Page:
There are 16 confirmed and two probable cases of typhoid in the city and 12 people are in hospital. One Samoan woman died in Auckland Hospital earlier this week. She had serious health issues, but typhoid was a complicating factor. Samoa’s Ministry of Health wants residents or recent travellers to Mt Roskill, Manurewa and Blockhouse Bay to report in. The Ministry is also advising everyone to boil drinking water, wash fruit and vegetables with warm water and wash their hands before preparing food. It warns people to get medical help if they’ve had a high fever, digestive problems or diarrhoea.
alleged murderer still in hawai‘i
TONGA –Reports from Tonga say the United States government is still considering the extradition of the yachtie Dean Jay Fletcher who’s been charged with murdering his wife in Tonga. Matangi Tonga reports that Fletcher has asked for a stay of extradition possibly on humanitarian grounds. Fletcher who is an American citizen escaped police custody in Vava‘u last year and fled to American Samoa on his yacht the Sea Oak. Tonga’s Acting Attorney General ‘Aminiasi Kefu said Tonga’s prosecutors have to wait until the US Secretary of State made the final decision on whether or not to extradite Fletcher back to Tonga from Hawai‘i.
DRUG DOGS NEEDED AT SCHOOL GATES
AMERICAN SAMOA – Principals of all public high schools on American Samoa’s main island of Tutuila say they have a drug problem in their schools. They were speaking at a Senate Committee hearing which was prompted by last week’s report that seven Faga‘itua High School students were suspended for smoking marijuana. The seven students have been referred to the Office of the Attorney General. The hearing was told the drugs were brought to school by the students themselves. A former police commissioner, Senator Tuaolo Manaia Fruean, has recommended that the government invest in more sniffer dogs to check school gates. One principal told the hearing that teachers were not authorised to conduct searches of students for drugs.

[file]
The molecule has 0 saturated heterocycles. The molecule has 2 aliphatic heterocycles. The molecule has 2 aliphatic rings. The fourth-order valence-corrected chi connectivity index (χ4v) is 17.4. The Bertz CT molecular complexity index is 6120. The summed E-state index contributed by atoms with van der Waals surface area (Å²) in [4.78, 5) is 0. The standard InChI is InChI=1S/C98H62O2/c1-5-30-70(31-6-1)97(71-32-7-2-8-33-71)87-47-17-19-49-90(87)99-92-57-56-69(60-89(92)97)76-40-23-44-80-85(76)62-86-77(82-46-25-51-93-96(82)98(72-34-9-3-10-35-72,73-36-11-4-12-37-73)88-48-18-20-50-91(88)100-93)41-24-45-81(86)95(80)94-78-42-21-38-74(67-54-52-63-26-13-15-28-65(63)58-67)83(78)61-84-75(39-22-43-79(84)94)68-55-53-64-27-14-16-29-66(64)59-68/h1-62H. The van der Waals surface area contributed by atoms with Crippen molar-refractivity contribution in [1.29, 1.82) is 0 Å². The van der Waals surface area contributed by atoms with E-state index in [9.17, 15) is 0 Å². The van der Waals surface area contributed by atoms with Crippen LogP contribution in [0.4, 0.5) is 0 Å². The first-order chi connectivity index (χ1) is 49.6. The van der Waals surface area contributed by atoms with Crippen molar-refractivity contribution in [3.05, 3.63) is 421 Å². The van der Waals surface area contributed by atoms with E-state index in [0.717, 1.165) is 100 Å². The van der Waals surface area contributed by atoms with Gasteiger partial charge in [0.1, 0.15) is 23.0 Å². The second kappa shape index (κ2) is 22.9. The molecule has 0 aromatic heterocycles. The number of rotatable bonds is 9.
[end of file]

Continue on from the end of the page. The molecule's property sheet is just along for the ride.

FIJI CONCERNED AT YOUTH SUICIDES
FIJI – Fiji police have expressed concern that many suicide victims are very young and that more younger people attempt to kill themselves. Speaking at the National Symposium on Suicide Prevention, the Assistant Commissioner Isikeli Ligairi said some suicide victims were younger than 16. Assistant Commissioner Ligairi told FBC News they recorded 13 children who committed suicide in 2013 and 15 child suicides in 2015. He urged parents and relevant stakeholders to work collaboratively in trying to reduce these numbers.